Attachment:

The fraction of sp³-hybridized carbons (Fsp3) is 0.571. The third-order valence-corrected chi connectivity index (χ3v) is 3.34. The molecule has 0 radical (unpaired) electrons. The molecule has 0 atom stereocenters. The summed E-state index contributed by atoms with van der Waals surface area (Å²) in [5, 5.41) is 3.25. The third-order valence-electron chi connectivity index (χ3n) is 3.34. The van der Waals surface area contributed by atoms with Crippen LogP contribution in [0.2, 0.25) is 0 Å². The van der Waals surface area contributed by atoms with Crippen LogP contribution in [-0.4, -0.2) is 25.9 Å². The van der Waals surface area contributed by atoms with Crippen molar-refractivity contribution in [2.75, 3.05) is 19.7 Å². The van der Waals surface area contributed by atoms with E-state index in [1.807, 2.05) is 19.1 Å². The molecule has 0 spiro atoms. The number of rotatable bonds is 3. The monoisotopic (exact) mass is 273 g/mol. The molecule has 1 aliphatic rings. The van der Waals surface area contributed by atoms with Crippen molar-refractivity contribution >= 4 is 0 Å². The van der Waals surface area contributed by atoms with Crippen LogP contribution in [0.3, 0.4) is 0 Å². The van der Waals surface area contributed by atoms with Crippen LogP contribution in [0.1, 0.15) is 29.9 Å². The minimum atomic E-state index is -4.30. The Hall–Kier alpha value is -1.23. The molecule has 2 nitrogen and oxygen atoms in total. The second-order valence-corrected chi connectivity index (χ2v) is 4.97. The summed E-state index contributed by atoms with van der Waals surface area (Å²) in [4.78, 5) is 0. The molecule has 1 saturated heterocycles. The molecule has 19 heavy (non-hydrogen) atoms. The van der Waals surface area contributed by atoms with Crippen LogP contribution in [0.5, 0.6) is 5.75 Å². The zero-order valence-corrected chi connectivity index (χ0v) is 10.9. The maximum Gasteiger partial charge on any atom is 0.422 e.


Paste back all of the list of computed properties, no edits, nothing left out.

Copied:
The fraction of sp³-hybridized carbons (Fsp3) is 0.571. The third-order valence-corrected chi connectivity index (χ3v) is 3.34. The molecule has 0 radical (unpaired) electrons. The molecule has 0 atom stereocenters. The summed E-state index contributed by atoms with van der Waals surface area (Å²) in [5, 5.41) is 3.25. The third-order valence-electron chi connectivity index (χ3n) is 3.34. The van der Waals surface area contributed by atoms with Crippen LogP contribution in [0.2, 0.25) is 0 Å². The van der Waals surface area contributed by atoms with Crippen LogP contribution in [-0.4, -0.2) is 25.9 Å². The van der Waals surface area contributed by atoms with Crippen molar-refractivity contribution in [2.75, 3.05) is 19.7 Å². The van der Waals surface area contributed by atoms with E-state index in [1.807, 2.05) is 19.1 Å². The molecule has 0 spiro atoms. The number of rotatable bonds is 3. The monoisotopic (exact) mass is 273 g/mol. The molecule has 1 aliphatic rings. The van der Waals surface area contributed by atoms with Crippen molar-refractivity contribution >= 4 is 0 Å². The van der Waals surface area contributed by atoms with Crippen LogP contribution in [0.3, 0.4) is 0 Å². The van der Waals surface area contributed by atoms with Crippen LogP contribution in [0.1, 0.15) is 29.9 Å². The minimum atomic E-state index is -4.30. The Hall–Kier alpha value is -1.23. The molecule has 2 nitrogen and oxygen atoms in total. The second-order valence-corrected chi connectivity index (χ2v) is 4.97. The summed E-state index contributed by atoms with van der Waals surface area (Å²) in [4.78, 5) is 0. The molecule has 1 saturated heterocycles. The molecule has 19 heavy (non-hydrogen) atoms. The van der Waals surface area contributed by atoms with Crippen LogP contribution in [0.5, 0.6) is 5.75 Å². The zero-order valence-corrected chi connectivity index (χ0v) is 10.9. The maximum Gasteiger partial charge on any atom is 0.422 e.